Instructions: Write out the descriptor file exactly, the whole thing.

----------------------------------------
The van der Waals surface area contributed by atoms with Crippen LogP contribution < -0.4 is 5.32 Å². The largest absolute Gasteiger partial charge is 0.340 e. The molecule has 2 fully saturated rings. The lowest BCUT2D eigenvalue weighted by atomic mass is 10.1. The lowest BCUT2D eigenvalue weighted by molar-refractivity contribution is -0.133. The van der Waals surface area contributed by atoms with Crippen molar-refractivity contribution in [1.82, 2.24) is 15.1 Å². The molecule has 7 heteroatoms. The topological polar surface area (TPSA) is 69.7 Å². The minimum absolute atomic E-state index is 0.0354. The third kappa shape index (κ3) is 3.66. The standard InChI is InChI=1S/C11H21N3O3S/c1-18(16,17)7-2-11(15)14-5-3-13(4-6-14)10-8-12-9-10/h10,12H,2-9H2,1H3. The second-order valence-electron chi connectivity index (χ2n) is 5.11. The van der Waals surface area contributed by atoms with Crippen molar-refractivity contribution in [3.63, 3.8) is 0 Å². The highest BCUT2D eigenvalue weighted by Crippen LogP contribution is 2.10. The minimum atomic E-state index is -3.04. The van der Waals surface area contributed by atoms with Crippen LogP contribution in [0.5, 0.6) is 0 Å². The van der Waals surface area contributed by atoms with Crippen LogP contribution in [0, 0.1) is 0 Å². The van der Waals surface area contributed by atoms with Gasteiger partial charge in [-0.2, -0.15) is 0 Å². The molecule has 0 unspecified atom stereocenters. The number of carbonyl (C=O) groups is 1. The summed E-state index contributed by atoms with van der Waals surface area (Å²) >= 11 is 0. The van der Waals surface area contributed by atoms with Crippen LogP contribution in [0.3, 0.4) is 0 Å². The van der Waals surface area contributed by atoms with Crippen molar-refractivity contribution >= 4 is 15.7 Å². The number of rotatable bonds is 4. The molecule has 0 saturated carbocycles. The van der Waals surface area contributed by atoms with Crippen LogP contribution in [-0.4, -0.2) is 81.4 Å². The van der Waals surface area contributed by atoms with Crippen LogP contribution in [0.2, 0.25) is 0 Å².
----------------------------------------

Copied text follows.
The van der Waals surface area contributed by atoms with Crippen LogP contribution < -0.4 is 5.32 Å². The largest absolute Gasteiger partial charge is 0.340 e. The molecule has 2 fully saturated rings. The lowest BCUT2D eigenvalue weighted by atomic mass is 10.1. The lowest BCUT2D eigenvalue weighted by molar-refractivity contribution is -0.133. The van der Waals surface area contributed by atoms with Crippen molar-refractivity contribution in [1.82, 2.24) is 15.1 Å². The molecule has 7 heteroatoms. The topological polar surface area (TPSA) is 69.7 Å². The minimum absolute atomic E-state index is 0.0354. The third kappa shape index (κ3) is 3.66. The standard InChI is InChI=1S/C11H21N3O3S/c1-18(16,17)7-2-11(15)14-5-3-13(4-6-14)10-8-12-9-10/h10,12H,2-9H2,1H3. The second-order valence-electron chi connectivity index (χ2n) is 5.11. The van der Waals surface area contributed by atoms with Crippen molar-refractivity contribution in [3.63, 3.8) is 0 Å². The highest BCUT2D eigenvalue weighted by Crippen LogP contribution is 2.10. The minimum atomic E-state index is -3.04. The van der Waals surface area contributed by atoms with Crippen LogP contribution in [0.5, 0.6) is 0 Å². The van der Waals surface area contributed by atoms with Crippen LogP contribution in [0, 0.1) is 0 Å². The van der Waals surface area contributed by atoms with Gasteiger partial charge in [-0.2, -0.15) is 0 Å². The molecule has 0 unspecified atom stereocenters. The number of carbonyl (C=O) groups is 1. The summed E-state index contributed by atoms with van der Waals surface area (Å²) >= 11 is 0. The van der Waals surface area contributed by atoms with Crippen LogP contribution in [0.3, 0.4) is 0 Å². The van der Waals surface area contributed by atoms with Crippen molar-refractivity contribution >= 4 is 15.7 Å². The number of rotatable bonds is 4. The molecule has 0 saturated carbocycles. The van der Waals surface area contributed by atoms with Crippen LogP contribution in [-0.4, -0.2) is 81.4 Å². The van der Waals surface area contributed by atoms with Crippen LogP contribution in [0.2, 0.25) is 0 Å².